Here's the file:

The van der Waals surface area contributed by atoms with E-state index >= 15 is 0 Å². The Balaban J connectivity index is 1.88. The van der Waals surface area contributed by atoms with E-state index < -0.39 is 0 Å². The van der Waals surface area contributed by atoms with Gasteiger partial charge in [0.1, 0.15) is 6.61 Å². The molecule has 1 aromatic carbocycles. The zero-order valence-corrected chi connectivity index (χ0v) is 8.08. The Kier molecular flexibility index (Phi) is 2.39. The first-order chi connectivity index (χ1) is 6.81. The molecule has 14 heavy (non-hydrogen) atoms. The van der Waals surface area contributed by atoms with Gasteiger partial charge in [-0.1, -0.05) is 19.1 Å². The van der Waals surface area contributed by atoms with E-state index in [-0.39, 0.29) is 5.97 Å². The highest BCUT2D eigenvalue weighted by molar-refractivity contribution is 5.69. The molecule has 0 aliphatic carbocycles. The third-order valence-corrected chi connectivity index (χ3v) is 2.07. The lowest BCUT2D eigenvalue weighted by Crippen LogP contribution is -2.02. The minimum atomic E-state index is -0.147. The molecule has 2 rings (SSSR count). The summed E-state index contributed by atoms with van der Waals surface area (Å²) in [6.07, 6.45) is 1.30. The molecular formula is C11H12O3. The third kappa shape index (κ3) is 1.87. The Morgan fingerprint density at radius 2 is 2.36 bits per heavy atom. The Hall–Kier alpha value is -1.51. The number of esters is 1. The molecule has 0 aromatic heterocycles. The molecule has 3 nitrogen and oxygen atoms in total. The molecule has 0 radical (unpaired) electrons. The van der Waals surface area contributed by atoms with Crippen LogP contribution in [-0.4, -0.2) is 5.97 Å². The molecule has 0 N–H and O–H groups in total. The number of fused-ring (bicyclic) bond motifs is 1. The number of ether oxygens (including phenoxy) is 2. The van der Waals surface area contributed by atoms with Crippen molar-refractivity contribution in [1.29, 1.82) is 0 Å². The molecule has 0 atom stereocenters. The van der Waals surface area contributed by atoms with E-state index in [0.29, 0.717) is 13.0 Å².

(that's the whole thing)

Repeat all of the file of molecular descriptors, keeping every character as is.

The van der Waals surface area contributed by atoms with E-state index >= 15 is 0 Å². The Balaban J connectivity index is 1.88. The van der Waals surface area contributed by atoms with E-state index < -0.39 is 0 Å². The van der Waals surface area contributed by atoms with Gasteiger partial charge in [0.1, 0.15) is 6.61 Å². The molecule has 1 aromatic carbocycles. The zero-order valence-corrected chi connectivity index (χ0v) is 8.08. The Kier molecular flexibility index (Phi) is 2.39. The first-order chi connectivity index (χ1) is 6.81. The molecule has 14 heavy (non-hydrogen) atoms. The van der Waals surface area contributed by atoms with Gasteiger partial charge in [-0.1, -0.05) is 19.1 Å². The van der Waals surface area contributed by atoms with E-state index in [-0.39, 0.29) is 5.97 Å². The highest BCUT2D eigenvalue weighted by molar-refractivity contribution is 5.69. The molecule has 0 aliphatic carbocycles. The third-order valence-corrected chi connectivity index (χ3v) is 2.07. The lowest BCUT2D eigenvalue weighted by Crippen LogP contribution is -2.02. The minimum atomic E-state index is -0.147. The molecule has 2 rings (SSSR count). The summed E-state index contributed by atoms with van der Waals surface area (Å²) in [6.07, 6.45) is 1.30. The molecular formula is C11H12O3. The third kappa shape index (κ3) is 1.87. The Morgan fingerprint density at radius 2 is 2.36 bits per heavy atom. The Hall–Kier alpha value is -1.51. The number of esters is 1. The molecule has 0 aromatic heterocycles. The molecule has 3 nitrogen and oxygen atoms in total. The molecule has 0 radical (unpaired) electrons. The van der Waals surface area contributed by atoms with Crippen LogP contribution in [-0.4, -0.2) is 5.97 Å². The molecule has 0 N–H and O–H groups in total. The number of fused-ring (bicyclic) bond motifs is 1. The number of ether oxygens (including phenoxy) is 2. The van der Waals surface area contributed by atoms with Crippen molar-refractivity contribution in [1.29, 1.82) is 0 Å². The molecule has 0 atom stereocenters. The van der Waals surface area contributed by atoms with E-state index in [0.29, 0.717) is 13.0 Å².